Scrubs and forests constitute natural vegetation of Hatay. Forests which constitute the natural vegetation in the province are denser on Amanos Mountains and Mount Kel. On the slopes of Amanos Mountains facing the sea, after the scrubby lands, are woods from 800 to 1200 m with coniferous trees such as juniper and broadleaf trees such as oak, beech, cornel, poplar, plane and chinaberry trees. Above 1200 m are vast forests consisting of coniferous trees such as calabrian pine, black pine, cedar and occasionally juniper. On the parts of Mount Kel looking towards the Mediterranean direction, myrtle and daphne of scrub-type trees are very common up to almost 900 m.

Administrative and Socio-Economic Status
Population of Hatay province according to Address-Based 2009 Census is 1 448 418 people. 715,653 of the population are living in urban areas and 732,765 are in counties and villages. The rate of urban population is 49% and rate of those living in the villages is 51%. Again, according to the results of the same census, population of the city center is 202,216, which means the population density is 249 people per km².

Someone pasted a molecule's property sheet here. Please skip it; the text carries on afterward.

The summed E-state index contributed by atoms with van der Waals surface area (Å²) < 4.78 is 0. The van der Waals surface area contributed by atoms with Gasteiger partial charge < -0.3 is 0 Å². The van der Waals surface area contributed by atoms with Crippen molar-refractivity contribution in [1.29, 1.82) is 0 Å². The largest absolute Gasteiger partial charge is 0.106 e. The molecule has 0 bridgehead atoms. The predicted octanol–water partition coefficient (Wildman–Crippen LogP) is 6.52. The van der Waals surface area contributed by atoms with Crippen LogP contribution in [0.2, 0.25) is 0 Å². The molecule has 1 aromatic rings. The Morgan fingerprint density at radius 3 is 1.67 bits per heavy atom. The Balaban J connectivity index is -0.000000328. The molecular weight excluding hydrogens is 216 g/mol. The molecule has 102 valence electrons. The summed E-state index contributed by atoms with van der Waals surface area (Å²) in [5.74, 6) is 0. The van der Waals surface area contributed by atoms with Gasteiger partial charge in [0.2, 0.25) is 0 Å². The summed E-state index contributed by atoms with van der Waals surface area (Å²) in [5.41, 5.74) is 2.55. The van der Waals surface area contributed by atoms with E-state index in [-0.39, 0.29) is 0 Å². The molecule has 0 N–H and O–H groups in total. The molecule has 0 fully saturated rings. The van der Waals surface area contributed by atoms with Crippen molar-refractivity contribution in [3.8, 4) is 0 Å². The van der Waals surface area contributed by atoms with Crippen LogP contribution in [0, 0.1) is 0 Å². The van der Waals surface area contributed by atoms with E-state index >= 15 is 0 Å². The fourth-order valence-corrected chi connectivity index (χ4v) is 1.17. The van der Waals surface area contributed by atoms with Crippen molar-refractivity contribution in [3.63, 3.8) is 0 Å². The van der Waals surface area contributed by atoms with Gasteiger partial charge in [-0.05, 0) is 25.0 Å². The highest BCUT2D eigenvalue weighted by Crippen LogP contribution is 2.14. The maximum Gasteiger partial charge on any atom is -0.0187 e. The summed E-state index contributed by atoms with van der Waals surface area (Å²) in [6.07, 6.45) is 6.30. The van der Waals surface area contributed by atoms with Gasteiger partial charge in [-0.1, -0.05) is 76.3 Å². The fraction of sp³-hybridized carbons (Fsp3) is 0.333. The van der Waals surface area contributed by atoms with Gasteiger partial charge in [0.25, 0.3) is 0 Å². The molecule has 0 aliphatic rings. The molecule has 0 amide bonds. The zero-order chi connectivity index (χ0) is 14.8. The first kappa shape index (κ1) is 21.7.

Largest towns in terms of population are the Central town, Iskenderun, Dörtyol and Samandağ respectively. Largest town in terms of surface area is again the Central town, and the least populated town is Kumlu; town with the smallest surface area is Belen. Hatay, where the annual birth rate is 24.6 per mille, is quite higher than Turkey’s average which corresponds to the number of 14.5 per mille.
Number of towns in Hatay is 12, number of municipalities is 76 and the number of villages is 362.
Mustafa Kemal University, which was founded on 10.11.1992 as three units, namely a college, and two vocational schools of higher education, has now became an educational and scientific institution consisting of 33 units in 18 years.